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The world's next country could be an island in the South Pacific

Referendum day in Buka, the capital. Photo: Ness Kerton/AFP via Getty Images

The people of Bougainville voted Saturday on whether they want their island to become the world's newest country.

What to watch: Results are expected by Dec. 20, and most in Bougainville (pop. ~300,000), currently an autonomous region of Papua New Guinea, are expected to vote for independence.

Why it matters: The FT notes that the referendum has "sparked a scramble for political influence among foreign mining companies, which want to establish operations in an area that contains copper and gold reserves estimated to be worth tens of billions of dollars."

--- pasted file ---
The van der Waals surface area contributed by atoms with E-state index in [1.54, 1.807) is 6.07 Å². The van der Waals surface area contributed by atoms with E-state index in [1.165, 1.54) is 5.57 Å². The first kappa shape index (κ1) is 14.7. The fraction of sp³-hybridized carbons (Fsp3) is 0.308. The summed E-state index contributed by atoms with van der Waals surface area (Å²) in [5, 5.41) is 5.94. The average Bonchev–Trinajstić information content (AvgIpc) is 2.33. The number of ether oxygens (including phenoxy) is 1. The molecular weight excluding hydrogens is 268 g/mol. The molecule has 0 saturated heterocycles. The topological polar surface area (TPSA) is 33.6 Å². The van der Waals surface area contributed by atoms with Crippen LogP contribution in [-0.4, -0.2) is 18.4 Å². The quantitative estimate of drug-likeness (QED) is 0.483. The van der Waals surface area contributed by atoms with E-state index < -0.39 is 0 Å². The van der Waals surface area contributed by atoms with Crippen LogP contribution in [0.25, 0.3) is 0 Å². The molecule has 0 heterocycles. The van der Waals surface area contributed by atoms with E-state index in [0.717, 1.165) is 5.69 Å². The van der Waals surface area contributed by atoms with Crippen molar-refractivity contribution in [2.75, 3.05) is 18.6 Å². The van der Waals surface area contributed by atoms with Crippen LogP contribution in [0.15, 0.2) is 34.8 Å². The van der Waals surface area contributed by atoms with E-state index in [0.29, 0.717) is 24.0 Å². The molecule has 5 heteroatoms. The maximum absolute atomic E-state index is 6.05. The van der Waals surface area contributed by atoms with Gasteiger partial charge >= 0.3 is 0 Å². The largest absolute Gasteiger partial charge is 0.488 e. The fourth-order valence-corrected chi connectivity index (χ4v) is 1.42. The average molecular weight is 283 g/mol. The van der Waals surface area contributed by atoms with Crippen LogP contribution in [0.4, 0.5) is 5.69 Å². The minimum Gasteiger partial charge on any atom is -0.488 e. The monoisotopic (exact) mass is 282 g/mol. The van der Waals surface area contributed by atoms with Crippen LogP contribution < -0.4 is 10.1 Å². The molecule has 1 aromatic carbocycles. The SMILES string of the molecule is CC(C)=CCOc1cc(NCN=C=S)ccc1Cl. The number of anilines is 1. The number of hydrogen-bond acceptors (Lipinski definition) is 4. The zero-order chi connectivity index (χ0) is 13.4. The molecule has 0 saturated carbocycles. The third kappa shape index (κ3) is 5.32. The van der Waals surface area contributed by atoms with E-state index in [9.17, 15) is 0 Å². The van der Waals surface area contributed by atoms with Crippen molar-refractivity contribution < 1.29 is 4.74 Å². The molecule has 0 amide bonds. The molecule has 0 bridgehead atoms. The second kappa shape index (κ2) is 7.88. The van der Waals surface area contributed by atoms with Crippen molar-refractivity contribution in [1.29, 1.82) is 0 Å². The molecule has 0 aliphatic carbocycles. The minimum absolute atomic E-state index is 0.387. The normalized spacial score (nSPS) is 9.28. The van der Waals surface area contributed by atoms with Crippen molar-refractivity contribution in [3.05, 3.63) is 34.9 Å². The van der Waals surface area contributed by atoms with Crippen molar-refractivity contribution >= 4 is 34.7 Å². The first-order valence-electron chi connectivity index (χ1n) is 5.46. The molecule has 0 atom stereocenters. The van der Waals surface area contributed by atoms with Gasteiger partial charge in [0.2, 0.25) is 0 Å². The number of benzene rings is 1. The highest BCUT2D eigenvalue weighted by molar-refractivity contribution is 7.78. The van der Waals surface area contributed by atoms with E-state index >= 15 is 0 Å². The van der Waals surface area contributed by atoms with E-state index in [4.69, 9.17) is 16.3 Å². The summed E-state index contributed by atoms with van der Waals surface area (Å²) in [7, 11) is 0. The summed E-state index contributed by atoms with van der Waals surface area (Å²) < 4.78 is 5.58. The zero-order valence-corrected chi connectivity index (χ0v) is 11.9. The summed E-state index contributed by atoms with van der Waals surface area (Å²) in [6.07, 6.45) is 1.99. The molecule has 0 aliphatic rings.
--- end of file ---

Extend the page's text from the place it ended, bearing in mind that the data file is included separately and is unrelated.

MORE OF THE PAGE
• Flashback: "Between 1972 and 1989 a company controlled by Rio Tinto, the Anglo-Australian miner, operated the massive Panguna copper and gold mine on the island, generating huge profits and almost half of Papua New Guinea’s export income. But the activity caused serious pollution and tensions to flare with locals, which erupted into civil war in 1989 and forced Panguna to close."

What to watch: The referendum is non-binding, and Papua New Guinea's leaders seem reluctant to grant independence.